Shabbat Hukkat: Don’t Be Angry

The center is having a hard time holding. Moshe Rabbenu, “our Rabbi [read: teacher] Moshe” has already withstood the upheaval of the Golden Calf incident, the Korakh rebellion, and the catastrophe of the scout’s report only last week, the aftermath of which saw the generation of the wilderness doomed to die before reaching the Promised Land. 

This week, in the midst of a continuing stream of legislation coming from On High, he suffers the most personal, and perhaps, most significant blow. Not to his leadership, but to his heart: his big sister, Miriam, dies. She who watched over him when he floated in the bulrushes, she who adroitly managed the princess who found him so well that his own mother was hired to be his wet nurse; she who led the people in song and dance, feeding their souls as Moshe challenged their physical and mental readiness to leave slavery, over and over again.

The Israelite people, insensitive as we all are to another’s grief, start up again with the complaining. This time it’s about the water: the water is undrinkable. Once again, Moshe brings the people’s complaint before G*d; once again, G*d provides a remedy. And once again, Moshe is to duly carry it out.

But this time he snaps. Instead of doing what G*d has commanded, he – Moshe – the one who has stood between the people and G*d’s anger countless times, he, this time, breaks out in anger against his people. Commanded to speak to a rock in order to bring forth its water, he instead strikes it with his staff. Water flows, regardless – but nothing is ever again going to be the same.

Not for Moshe, who is doomed in his turn by G*d’s decree to die before reaching the Promised Land because he struck the rock.

Not for the people, caught in one more violent upheaval which they caused by their lack of ability, or perhaps it’s willingness, to learn.

And not for us, who read this parashat hashavua and will, once again, not be able, really, to change.

All this comes about because of anger. Anger causes Moshe to lose it; anger born of fear, of frustration and of confusion, closes the people’s ears; and we – we are no different than our ancestors. Still prey to overwhelming emotions, still to ready to be angry. 

The Sages teach that of all the emotions, anger is the most dangerous. This parashah gives us the paradigmatic example of its destructiveness. They taught: “Whoever tears garments in anger, breaks vessels in anger, and scatters money in anger, regard that person as an idolator” (BT Shabbat 105b), and “anger in a home is like a worm in a fruit.” (BT Sotah 3b)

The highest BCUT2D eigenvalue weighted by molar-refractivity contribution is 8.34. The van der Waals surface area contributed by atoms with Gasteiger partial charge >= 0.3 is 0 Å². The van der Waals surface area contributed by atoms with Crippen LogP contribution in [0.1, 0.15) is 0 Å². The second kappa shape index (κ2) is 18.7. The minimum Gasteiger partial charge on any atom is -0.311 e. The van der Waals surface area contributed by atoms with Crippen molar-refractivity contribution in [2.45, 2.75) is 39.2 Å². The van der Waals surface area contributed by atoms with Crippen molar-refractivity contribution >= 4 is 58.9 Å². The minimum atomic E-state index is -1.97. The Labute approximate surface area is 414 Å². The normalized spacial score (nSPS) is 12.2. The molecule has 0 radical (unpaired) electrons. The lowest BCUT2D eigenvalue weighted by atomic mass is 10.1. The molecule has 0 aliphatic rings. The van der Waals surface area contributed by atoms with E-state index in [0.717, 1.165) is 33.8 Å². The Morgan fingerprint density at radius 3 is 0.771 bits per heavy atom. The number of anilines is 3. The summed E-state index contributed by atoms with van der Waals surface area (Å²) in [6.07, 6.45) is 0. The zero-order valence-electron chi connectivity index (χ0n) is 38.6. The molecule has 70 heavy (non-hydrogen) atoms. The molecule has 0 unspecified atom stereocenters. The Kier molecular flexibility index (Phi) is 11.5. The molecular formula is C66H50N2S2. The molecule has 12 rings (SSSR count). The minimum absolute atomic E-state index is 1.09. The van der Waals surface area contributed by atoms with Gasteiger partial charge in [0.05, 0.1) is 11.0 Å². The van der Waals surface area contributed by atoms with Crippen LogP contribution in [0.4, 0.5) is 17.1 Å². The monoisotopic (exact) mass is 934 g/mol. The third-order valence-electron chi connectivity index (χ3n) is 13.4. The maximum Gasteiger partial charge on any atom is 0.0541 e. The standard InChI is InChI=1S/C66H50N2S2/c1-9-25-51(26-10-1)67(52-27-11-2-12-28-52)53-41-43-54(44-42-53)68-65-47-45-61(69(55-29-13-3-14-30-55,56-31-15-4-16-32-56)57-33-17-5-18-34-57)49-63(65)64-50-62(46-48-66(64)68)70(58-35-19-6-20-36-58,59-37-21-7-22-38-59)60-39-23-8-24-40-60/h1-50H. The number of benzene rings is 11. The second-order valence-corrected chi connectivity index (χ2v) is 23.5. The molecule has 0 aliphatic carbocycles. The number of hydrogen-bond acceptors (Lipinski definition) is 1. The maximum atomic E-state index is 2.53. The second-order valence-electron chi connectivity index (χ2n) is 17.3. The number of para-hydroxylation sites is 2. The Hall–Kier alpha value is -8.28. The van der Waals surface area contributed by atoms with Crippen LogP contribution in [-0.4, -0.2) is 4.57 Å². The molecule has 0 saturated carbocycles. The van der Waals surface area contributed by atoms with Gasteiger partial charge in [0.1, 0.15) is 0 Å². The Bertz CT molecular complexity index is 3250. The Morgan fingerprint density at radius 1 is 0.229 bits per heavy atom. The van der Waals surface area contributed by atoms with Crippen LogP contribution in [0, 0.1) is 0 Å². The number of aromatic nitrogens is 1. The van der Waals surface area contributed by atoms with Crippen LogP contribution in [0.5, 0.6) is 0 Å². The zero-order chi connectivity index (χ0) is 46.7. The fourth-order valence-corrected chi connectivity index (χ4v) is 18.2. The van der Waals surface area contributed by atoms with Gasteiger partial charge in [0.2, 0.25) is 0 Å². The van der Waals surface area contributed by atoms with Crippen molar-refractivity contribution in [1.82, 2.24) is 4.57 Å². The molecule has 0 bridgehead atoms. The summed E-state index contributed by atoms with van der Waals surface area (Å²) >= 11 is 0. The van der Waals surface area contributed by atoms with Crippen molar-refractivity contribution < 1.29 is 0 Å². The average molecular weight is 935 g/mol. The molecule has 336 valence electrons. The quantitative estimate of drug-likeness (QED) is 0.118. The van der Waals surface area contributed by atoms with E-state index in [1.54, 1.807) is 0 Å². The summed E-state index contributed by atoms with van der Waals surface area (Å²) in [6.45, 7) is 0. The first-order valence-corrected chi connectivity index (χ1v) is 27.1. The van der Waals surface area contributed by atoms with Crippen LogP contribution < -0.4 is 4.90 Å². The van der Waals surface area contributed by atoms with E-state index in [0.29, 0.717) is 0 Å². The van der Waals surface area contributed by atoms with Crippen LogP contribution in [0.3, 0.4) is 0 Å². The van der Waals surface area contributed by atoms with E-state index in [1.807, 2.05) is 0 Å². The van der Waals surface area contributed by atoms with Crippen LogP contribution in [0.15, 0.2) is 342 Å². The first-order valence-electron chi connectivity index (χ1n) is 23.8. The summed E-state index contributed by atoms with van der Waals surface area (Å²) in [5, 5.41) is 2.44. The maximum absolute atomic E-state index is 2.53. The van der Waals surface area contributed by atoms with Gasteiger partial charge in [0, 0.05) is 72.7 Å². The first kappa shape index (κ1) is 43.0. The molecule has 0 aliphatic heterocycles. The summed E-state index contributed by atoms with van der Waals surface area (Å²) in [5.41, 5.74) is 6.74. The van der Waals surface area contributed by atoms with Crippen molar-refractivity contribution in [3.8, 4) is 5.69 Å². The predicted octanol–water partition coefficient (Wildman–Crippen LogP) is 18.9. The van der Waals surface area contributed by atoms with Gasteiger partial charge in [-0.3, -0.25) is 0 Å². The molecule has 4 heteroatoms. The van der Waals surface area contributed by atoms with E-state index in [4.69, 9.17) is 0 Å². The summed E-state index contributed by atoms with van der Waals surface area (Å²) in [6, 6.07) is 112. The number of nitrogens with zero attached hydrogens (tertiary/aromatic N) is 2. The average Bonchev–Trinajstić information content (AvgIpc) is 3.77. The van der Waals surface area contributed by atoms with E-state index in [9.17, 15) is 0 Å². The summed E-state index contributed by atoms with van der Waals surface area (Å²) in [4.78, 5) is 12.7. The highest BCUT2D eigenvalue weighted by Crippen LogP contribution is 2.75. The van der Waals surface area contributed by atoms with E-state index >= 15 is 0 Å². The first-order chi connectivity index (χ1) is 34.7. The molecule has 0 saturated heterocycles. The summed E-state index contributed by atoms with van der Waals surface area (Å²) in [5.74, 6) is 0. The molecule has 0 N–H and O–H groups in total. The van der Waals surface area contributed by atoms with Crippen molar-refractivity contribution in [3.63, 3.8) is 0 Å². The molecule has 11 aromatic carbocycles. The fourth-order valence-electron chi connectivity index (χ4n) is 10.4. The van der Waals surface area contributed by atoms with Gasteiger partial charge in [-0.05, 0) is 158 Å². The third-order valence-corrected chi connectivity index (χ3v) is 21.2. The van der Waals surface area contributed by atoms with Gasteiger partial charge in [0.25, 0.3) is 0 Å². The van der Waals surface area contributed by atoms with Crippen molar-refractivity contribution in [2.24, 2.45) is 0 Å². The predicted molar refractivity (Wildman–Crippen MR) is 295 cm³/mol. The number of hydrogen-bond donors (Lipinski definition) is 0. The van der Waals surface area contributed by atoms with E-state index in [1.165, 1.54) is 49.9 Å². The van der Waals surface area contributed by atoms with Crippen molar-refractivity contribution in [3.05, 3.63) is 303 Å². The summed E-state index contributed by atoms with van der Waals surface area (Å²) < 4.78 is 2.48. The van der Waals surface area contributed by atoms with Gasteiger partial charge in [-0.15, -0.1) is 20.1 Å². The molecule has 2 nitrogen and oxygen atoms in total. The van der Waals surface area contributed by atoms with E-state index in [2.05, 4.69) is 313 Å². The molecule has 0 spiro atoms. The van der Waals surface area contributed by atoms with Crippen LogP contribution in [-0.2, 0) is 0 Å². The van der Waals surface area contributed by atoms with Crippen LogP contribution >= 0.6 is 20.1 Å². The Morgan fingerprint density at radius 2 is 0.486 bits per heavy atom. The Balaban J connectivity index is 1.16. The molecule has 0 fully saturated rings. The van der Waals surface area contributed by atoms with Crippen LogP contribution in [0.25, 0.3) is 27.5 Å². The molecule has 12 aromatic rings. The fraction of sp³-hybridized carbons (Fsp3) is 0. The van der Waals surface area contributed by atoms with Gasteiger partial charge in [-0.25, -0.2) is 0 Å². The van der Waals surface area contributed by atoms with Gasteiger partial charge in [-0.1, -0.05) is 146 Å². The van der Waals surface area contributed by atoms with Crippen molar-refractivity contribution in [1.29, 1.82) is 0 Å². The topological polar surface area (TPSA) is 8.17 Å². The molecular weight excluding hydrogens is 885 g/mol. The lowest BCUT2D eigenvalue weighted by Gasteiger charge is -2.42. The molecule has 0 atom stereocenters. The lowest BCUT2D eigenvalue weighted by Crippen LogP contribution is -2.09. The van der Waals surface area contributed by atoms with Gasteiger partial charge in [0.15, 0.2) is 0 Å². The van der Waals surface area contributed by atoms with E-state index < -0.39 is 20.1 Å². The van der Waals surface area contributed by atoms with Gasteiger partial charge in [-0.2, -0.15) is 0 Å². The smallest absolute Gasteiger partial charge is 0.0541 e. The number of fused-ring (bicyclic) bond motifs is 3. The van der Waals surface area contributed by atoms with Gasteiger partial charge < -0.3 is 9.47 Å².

But is it not true that righteous anger is a virtue? Here Moshe, even in his fault, can teach us. From him we learn this week that anger which causes harm is not righteous. It is never ad hominem, focusing on the person rather than the problem; it never descends into self-righteousness; it lives alongside the mitzvot, rather than leading into transgression. It’s hard to find, in short.

This week has been no less shocking than last, and we must find a way to keep our center, and that of our community, strong, as a bulwark against the madness. We do so, ironically, by recognizing that our own small acts, here where we are, share the same world as Nice and Ankara, as Baton Rouge and Orlando and Minnesota, and wherever the next terror will arise. It’s all the same darkness, and we must continue to defy it by taking care of each other, by practicing kindness, and refusing to air our own angers – how petty they might seem in comparison! Anger is a natural response to stress, but it is one we must work to overcome, if we would do what little we can to work toward the redemption of this terrifying world.

We take care of each other by showing up for each other, not least by coming to shul or attending a minyan, but also by being present whenever we are with each other – even by email, even on the phone, and especially in person. Don’t be angry – be determined. Don’t be angry – take that energy and blast the love you have within you instead. Love will only conquer hate if it’s just as loud.

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Shabbat Hukkat: Where Anger Will Get You